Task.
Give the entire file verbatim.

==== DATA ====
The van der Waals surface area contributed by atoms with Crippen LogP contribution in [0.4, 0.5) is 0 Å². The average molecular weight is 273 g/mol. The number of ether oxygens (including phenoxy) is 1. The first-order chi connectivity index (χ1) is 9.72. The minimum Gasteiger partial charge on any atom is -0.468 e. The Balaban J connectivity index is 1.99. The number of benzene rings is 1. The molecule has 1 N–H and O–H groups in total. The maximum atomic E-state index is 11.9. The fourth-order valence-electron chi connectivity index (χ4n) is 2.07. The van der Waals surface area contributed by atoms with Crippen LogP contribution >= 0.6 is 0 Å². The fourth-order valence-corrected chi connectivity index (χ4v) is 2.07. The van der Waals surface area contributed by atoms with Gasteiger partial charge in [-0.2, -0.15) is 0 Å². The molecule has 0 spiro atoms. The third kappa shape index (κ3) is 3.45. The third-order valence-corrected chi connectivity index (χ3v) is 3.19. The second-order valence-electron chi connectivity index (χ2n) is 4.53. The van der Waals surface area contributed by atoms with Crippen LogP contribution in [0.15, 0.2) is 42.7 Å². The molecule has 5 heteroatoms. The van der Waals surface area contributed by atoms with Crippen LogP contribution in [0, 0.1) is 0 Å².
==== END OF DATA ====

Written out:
The van der Waals surface area contributed by atoms with Crippen LogP contribution in [0.4, 0.5) is 0 Å². The average molecular weight is 273 g/mol. The number of ether oxygens (including phenoxy) is 1. The first-order chi connectivity index (χ1) is 9.72. The minimum Gasteiger partial charge on any atom is -0.468 e. The Balaban J connectivity index is 1.99. The number of benzene rings is 1. The molecule has 1 N–H and O–H groups in total. The maximum atomic E-state index is 11.9. The fourth-order valence-electron chi connectivity index (χ4n) is 2.07. The van der Waals surface area contributed by atoms with Crippen LogP contribution >= 0.6 is 0 Å². The fourth-order valence-corrected chi connectivity index (χ4v) is 2.07. The van der Waals surface area contributed by atoms with Gasteiger partial charge in [-0.2, -0.15) is 0 Å². The molecule has 0 spiro atoms. The third kappa shape index (κ3) is 3.45. The third-order valence-corrected chi connectivity index (χ3v) is 3.19. The second-order valence-electron chi connectivity index (χ2n) is 4.53. The van der Waals surface area contributed by atoms with Crippen LogP contribution in [0.15, 0.2) is 42.7 Å². The molecule has 5 heteroatoms. The van der Waals surface area contributed by atoms with Crippen LogP contribution in [0, 0.1) is 0 Å².